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Enhanced R&D intensive support (ERIS): everything loss-making R&D intensive SMEs need to know

Katy Long - Tax consultant
Associate Director

Loss-making R&D intensive SMEs benefit from an enhanced rate of credit. This rate continues to operate under the SME scheme following the introduction of a merged scheme for all other businesses. This enhanced rate of support is designed by the government to reward SMEs, in particular those in R&D intensive sectors for investing in innovation.

Who is eligible for enhanced R&D intensive support (ERIS)?

To be eligible for enhanced R&D intensive support (ERIS), a business must:

  • Be an SME (see definition) AND
  • Make a tax loss in the period AND
  • Meet the R&D intensity threshold.

What is the R&D intensity threshold and how is the intensity ratio calculated?

In order to be considered R&D intensive for ERIS, a company must meet the intensity threshold. For expenditure incurred on or after 1 April 2023, this threshold was set at 40%, before being lowered to 30% for accounting periods beginning on or after 1 April 2024.

To calculate a company’s intensity ratio, you take relevant R&D expenditure for the period divided by total relevant expenditure for the period, where:

Relevant R&D expenditure = qualifying R&D expenditure (per your R&D claim) combined with that of any connected companies.

Total relevant expenditure = trading expenditure per your P&L plus any qualifying pre-trading expenditure plus any amounts deducted in your tax computation under section 1308 CTA 2009 minus any related amortisation added back in your tax computation under section 1308 CTA 2009 minus any expenditure on connected companies. Again, this should be combined with the total relevant expenditure of any connected companies.

When does enhanced R&D intensive support (ERIS) come into effect?

The enhanced rate of relief for loss-making R&D intensive SMEs applies to expenditure incurred from 1 April 2023 (although the legislation enabling companies to make a claim was only enacted in February 2024). Companies eligible for the relief who already claimed under the existing SME scheme can amend their tax returns within the normal time limits to include the additional credit amount.

What is the intensity threshold for accounting periods beginning on or after 1 April 2024?

An SME will meet the intensity threshold if 30% of your overall total business expenditure is spent on qualifying R&D activity. This applies for accounting periods beginning on or after 1 April 2024.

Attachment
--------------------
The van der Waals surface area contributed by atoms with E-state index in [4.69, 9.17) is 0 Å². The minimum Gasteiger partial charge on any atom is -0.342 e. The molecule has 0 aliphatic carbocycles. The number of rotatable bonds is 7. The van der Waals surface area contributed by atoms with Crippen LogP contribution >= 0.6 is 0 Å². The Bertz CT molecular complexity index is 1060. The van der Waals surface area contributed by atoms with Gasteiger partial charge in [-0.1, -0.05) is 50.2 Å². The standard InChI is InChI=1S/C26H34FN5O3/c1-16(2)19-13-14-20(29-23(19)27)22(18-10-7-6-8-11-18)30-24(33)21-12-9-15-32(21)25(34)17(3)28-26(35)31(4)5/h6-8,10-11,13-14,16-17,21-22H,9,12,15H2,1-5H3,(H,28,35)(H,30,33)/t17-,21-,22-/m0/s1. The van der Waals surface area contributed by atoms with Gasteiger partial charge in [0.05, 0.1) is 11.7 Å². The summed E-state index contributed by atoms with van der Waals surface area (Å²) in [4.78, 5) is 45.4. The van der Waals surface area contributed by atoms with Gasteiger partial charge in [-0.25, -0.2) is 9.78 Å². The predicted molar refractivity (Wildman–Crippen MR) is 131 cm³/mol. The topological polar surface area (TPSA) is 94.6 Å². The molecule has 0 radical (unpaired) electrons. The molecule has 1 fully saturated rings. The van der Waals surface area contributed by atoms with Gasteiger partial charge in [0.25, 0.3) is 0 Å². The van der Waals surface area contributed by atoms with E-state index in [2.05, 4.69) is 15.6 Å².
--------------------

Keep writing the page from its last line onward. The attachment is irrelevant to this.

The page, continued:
A one-year grace period applies for companies who drop below the threshold for R&D intensity. This is intended to protect businesses from moving in and out of the enhanced rate retrospectively, which would have implications for financial planning.

A note on losses

A company must be loss-making in order to claim ERIS. However, the meaning of ‘loss-making’ for this purpose depends on the timing of expenditure.

For claims made in relation to expenditure incurred on or after 1 April 2023, but where the accounting period begins before 1 April 2024 (i.e. when the 40% intensity threshold applies), a company will be eligible if it has a surrenderable loss for R&D, meaning a loss for tax purposes after the R&D enhancement has been applied.

Conversely, claims for accounting periods beginning on or after 1 April 2024 (i.e. when the 30% intensity threshold applies) will only be possible if the company has a tax loss before the R&D enhancement.

Why is it happening and what to consider?

Like its predecessor, enhanced R&D intensive support is intended to recognise the role that R&D plays in driving innovation and economic growth. It also addresses the difficulties SMEs can face in raising capital in their pre-revenue phase, particularly to support innovation. The enhanced rate of credit protects the most innovative SMEs in key sectors such as life sciences from the significant rate reduction introduced for other SMEs.

SMEs who think they could be eligible for the enhanced rate of relief need to ensure they understand how the intensity threshold is calculated and when the enhanced rate will apply from. Good records of R&D expenditure will help to support the preparation of robust R&D claims and provide a foundation for financial planning so that your business can make the most of the relief available.

What are the rates for a loss-making R&D intensive SME?

R&D intensive SMEs are eligible for a higher payable credit rate of 14.5% if they meet the definition for R&D intensity.

How to calculate an R&D intensive SME claim

In the year ending 31 March 2024, an SME business spends £500k on R&D, has total business expenditure of £1 million and makes a taxable loss of £750k before claiming R&D tax relief. 

To reward businesses for their investment, the government allows you to enhance your qualifying expenditure. You may then surrender losses up to the value of your enhanced R&D expenditure for a payable tax credit.

As the company has spent more than 40% of its total business expenditure on R&D, it meets the R&D intensity threshold.

The company has made a loss in the period and is therefore potentially eligible for a payable tax credit.

ERIS calculation example

£500,000 (R&D expenditure) x 86% (enhancement rate) = £430,000
£500,000 (R&D expenditure) + £430,000 (enhancement) = £930,000 (enhanced expenditure)
£750,000 (pre-R&D tax loss) + £430,000 (enhancement) = £1,180,000 (total loss available to surrender)
£930,000 (lower of enhanced expenditure and total loss available to surrender) x 14.5% (surrender rate) = £134,850
£134,850  (credit) / £500,000 (R&D expenditure) = 27% (effective benefit)

Need help calculating your R&D intensity?

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